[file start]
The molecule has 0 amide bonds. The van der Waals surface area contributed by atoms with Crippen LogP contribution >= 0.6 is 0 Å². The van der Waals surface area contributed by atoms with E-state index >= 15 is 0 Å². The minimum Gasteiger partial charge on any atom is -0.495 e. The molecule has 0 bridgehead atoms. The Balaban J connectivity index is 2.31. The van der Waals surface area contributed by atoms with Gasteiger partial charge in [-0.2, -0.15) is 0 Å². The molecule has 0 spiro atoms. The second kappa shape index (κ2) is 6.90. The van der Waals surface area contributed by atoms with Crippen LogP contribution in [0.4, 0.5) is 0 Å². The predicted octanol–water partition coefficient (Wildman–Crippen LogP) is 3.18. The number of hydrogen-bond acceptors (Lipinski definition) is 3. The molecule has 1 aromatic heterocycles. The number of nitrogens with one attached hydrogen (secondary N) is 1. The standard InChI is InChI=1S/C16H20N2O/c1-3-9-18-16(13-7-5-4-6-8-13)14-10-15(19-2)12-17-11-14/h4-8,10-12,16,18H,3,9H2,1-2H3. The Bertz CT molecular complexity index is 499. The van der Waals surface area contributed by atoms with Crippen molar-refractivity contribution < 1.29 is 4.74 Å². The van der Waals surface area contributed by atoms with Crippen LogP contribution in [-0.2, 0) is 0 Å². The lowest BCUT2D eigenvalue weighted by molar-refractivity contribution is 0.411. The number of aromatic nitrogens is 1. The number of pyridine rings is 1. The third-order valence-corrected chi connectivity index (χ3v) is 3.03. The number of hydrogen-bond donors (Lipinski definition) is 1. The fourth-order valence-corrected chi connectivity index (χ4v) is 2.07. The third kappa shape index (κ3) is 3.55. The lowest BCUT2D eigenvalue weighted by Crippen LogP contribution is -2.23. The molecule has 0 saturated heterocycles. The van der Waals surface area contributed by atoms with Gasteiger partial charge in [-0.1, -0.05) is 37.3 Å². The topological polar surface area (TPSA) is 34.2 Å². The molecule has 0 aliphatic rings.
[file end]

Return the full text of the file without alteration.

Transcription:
The molecule has 0 amide bonds. The van der Waals surface area contributed by atoms with Crippen LogP contribution >= 0.6 is 0 Å². The van der Waals surface area contributed by atoms with E-state index >= 15 is 0 Å². The minimum Gasteiger partial charge on any atom is -0.495 e. The molecule has 0 bridgehead atoms. The Balaban J connectivity index is 2.31. The van der Waals surface area contributed by atoms with Gasteiger partial charge in [-0.2, -0.15) is 0 Å². The molecule has 0 spiro atoms. The second kappa shape index (κ2) is 6.90. The van der Waals surface area contributed by atoms with Crippen LogP contribution in [0.4, 0.5) is 0 Å². The predicted octanol–water partition coefficient (Wildman–Crippen LogP) is 3.18. The number of hydrogen-bond acceptors (Lipinski definition) is 3. The molecule has 1 aromatic heterocycles. The number of nitrogens with one attached hydrogen (secondary N) is 1. The standard InChI is InChI=1S/C16H20N2O/c1-3-9-18-16(13-7-5-4-6-8-13)14-10-15(19-2)12-17-11-14/h4-8,10-12,16,18H,3,9H2,1-2H3. The Bertz CT molecular complexity index is 499. The van der Waals surface area contributed by atoms with Crippen molar-refractivity contribution < 1.29 is 4.74 Å². The van der Waals surface area contributed by atoms with Crippen LogP contribution in [-0.2, 0) is 0 Å². The lowest BCUT2D eigenvalue weighted by molar-refractivity contribution is 0.411. The number of aromatic nitrogens is 1. The number of pyridine rings is 1. The third-order valence-corrected chi connectivity index (χ3v) is 3.03. The number of hydrogen-bond donors (Lipinski definition) is 1. The fourth-order valence-corrected chi connectivity index (χ4v) is 2.07. The third kappa shape index (κ3) is 3.55. The lowest BCUT2D eigenvalue weighted by Crippen LogP contribution is -2.23. The molecule has 0 saturated heterocycles. The van der Waals surface area contributed by atoms with Gasteiger partial charge in [-0.1, -0.05) is 37.3 Å². The topological polar surface area (TPSA) is 34.2 Å². The molecule has 0 aliphatic rings.